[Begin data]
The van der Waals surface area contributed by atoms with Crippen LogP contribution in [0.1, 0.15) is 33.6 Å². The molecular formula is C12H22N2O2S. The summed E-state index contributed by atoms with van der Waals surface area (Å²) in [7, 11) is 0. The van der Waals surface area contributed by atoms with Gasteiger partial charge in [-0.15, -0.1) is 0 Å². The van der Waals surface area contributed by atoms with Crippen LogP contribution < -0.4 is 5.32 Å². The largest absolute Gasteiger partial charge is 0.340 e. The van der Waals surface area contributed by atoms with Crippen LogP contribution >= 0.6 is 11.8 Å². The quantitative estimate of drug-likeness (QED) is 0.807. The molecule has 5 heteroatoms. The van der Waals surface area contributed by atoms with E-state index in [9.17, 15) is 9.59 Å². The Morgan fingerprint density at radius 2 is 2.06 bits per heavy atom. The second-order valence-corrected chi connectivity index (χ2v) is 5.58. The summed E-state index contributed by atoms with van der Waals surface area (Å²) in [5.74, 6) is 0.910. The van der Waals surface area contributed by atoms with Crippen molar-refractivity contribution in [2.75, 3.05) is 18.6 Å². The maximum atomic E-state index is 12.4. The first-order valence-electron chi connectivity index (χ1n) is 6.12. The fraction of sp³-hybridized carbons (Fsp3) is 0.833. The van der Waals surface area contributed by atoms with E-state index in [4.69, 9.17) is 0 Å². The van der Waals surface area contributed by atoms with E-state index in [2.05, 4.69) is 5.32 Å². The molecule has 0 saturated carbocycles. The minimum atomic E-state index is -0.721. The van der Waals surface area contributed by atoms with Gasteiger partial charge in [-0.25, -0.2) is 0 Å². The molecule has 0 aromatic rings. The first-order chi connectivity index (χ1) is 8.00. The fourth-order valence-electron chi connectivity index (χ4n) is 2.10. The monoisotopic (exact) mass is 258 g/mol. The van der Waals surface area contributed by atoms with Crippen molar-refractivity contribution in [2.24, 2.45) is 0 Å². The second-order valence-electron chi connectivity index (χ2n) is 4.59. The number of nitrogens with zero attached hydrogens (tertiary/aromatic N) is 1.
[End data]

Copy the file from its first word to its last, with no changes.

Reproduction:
The van der Waals surface area contributed by atoms with Crippen LogP contribution in [0.1, 0.15) is 33.6 Å². The molecular formula is C12H22N2O2S. The summed E-state index contributed by atoms with van der Waals surface area (Å²) in [7, 11) is 0. The van der Waals surface area contributed by atoms with Gasteiger partial charge in [-0.15, -0.1) is 0 Å². The van der Waals surface area contributed by atoms with Crippen LogP contribution < -0.4 is 5.32 Å². The largest absolute Gasteiger partial charge is 0.340 e. The van der Waals surface area contributed by atoms with Crippen LogP contribution >= 0.6 is 11.8 Å². The quantitative estimate of drug-likeness (QED) is 0.807. The molecule has 5 heteroatoms. The van der Waals surface area contributed by atoms with E-state index in [9.17, 15) is 9.59 Å². The Morgan fingerprint density at radius 2 is 2.06 bits per heavy atom. The second-order valence-corrected chi connectivity index (χ2v) is 5.58. The summed E-state index contributed by atoms with van der Waals surface area (Å²) in [5.74, 6) is 0.910. The van der Waals surface area contributed by atoms with Crippen molar-refractivity contribution in [2.75, 3.05) is 18.6 Å². The maximum atomic E-state index is 12.4. The first-order valence-electron chi connectivity index (χ1n) is 6.12. The fraction of sp³-hybridized carbons (Fsp3) is 0.833. The van der Waals surface area contributed by atoms with E-state index in [4.69, 9.17) is 0 Å². The van der Waals surface area contributed by atoms with E-state index in [2.05, 4.69) is 5.32 Å². The molecule has 0 saturated carbocycles. The minimum atomic E-state index is -0.721. The van der Waals surface area contributed by atoms with Gasteiger partial charge in [-0.25, -0.2) is 0 Å². The molecule has 0 aromatic rings. The first-order chi connectivity index (χ1) is 8.00. The fourth-order valence-electron chi connectivity index (χ4n) is 2.10. The monoisotopic (exact) mass is 258 g/mol. The van der Waals surface area contributed by atoms with Crippen molar-refractivity contribution in [2.24, 2.45) is 0 Å². The second-order valence-electron chi connectivity index (χ2n) is 4.59. The number of nitrogens with zero attached hydrogens (tertiary/aromatic N) is 1.